Two very different books: a fun contemporary and a serious historical fiction. They both have music, good characters, and engaging stories. Welcome to Revolution by Jennifer Donnell and Five Flavors of Dumb by Antony John.
BROOKLYN: Andi Alpers is on the edge. She’s angry at her father for leaving, angry at her mother for not being able to cope, and heartbroken by the loss of her younger brother, Truman. Rage and grief are destroying her. And she’s about to be expelled from Brooklyn Heights’ most prestigious private school when her father intervenes. Now Andi must accompany him to Paris for winter break.
PARIS: Alexandrine Paradis lived over two centuries ago. She dreamed of making her mark on the Paris stage, but a fateful encounter with a doomed prince of France cast her in a tragic role she didn’t want—and couldn’t escape.
Two girls, two centuries apart. One never knowing the other. But when Andi finds Alexandrine’s diary, she recognizes something in her words and is moved to the point of obsession. There’s comfort and distraction for Andi in the journal’s antique pages—until, on a midnight journey through the catacombs of Paris, Alexandrine’s words transcend paper and time, and the past becomes suddenly, terrifyingly present.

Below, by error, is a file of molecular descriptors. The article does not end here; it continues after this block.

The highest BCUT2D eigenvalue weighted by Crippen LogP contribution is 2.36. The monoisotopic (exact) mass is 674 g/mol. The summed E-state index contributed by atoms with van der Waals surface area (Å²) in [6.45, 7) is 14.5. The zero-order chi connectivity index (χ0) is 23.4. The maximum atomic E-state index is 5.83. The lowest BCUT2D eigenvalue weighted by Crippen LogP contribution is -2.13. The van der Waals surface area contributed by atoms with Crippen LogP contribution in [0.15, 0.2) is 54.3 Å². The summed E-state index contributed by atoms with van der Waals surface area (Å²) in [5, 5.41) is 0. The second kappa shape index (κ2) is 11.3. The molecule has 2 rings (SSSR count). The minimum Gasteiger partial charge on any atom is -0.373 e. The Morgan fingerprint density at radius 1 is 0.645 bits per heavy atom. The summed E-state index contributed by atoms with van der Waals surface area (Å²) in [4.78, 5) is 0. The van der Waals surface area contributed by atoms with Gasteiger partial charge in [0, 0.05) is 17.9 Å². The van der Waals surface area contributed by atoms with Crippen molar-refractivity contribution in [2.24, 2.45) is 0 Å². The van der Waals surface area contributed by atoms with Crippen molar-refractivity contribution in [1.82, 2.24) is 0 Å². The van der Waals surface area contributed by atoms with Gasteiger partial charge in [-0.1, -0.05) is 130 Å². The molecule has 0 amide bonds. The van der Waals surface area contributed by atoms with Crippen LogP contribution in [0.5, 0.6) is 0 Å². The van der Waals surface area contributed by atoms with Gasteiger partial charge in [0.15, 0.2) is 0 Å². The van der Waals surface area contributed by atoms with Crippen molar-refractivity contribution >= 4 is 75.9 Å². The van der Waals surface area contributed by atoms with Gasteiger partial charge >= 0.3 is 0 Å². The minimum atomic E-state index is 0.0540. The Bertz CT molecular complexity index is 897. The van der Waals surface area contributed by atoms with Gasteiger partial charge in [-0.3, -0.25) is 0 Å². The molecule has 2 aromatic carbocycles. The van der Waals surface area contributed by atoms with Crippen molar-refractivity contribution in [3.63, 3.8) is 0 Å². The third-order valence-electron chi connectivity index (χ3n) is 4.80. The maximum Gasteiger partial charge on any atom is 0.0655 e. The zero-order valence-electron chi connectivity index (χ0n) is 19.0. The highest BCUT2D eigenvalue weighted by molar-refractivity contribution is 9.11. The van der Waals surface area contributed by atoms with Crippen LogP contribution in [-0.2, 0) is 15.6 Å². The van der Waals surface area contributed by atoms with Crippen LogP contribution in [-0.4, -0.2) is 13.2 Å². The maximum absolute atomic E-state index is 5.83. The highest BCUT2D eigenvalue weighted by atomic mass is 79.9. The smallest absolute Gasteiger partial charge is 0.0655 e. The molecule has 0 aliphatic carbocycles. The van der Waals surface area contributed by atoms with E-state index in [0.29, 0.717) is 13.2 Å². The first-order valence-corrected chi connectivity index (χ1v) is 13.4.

Five Flavors of Dumb:
The Challenge: Piper has one month to get the rock band Dumb a paying gig.
The Deal: If she does it, Piper will become the band's manager and get her share of the profits.
The Catch: How can Piper possibly manage one egomaniacal pretty boy, one talentless piece of eye candy, one crush, one silent rocker, and one angry girl? And how can she do it when she's deaf?
Piper can't hear Dumb's music, but with growing self-confidence, a budding romance, and a new understanding of the decision her family made to buy a cochlear implant for her deaf baby sister, she discovers her own inner rock star and what it truly means to be a flavor of Dumb.
Why I Liked Them:
The characters. Both of these books have strong female leads, and both of these girls grow over the course of the book. Both Andi and Piper felt very real, and their struggles felt very real. Although they both have faults, they were both able to make me love them. All of the supporting characters are very well done - I loved Piper's brother and Andi's friends.
The music. Piper becomes the manager of a high school rock band, Andi is a musician. I think music must be one of those things that's hard to write about; it's so auditory, and when you're reading you don't get that sense. Both of these books incorporate music very well. It's more present in Revolution because music is so important to Andi, but I loved watching Piper discover it through Five Flavors of Dumb.
The relationships. Piper and Andi each have a love interest, but the romance doesn't dominate the story. I liked that they feel like actual relationships - the guys aren't just there to kiss the girls. Neither Revolution or Five Flavors of Dumb are "love stories." The relationships work with the story to create two really enjoyable books.
The stories. Five Flavors of Dumb is a fun read. Piper is a witty and fun narrator, and her story was really enjoyable. Revolution is a much more serious story. (It's about the French Revolution - not really a happy topic.) As I got farther into the book I found it harder to stop reading - the story captivated me.
So far, these are my two favorite reads of Christmas break.
What are you reading?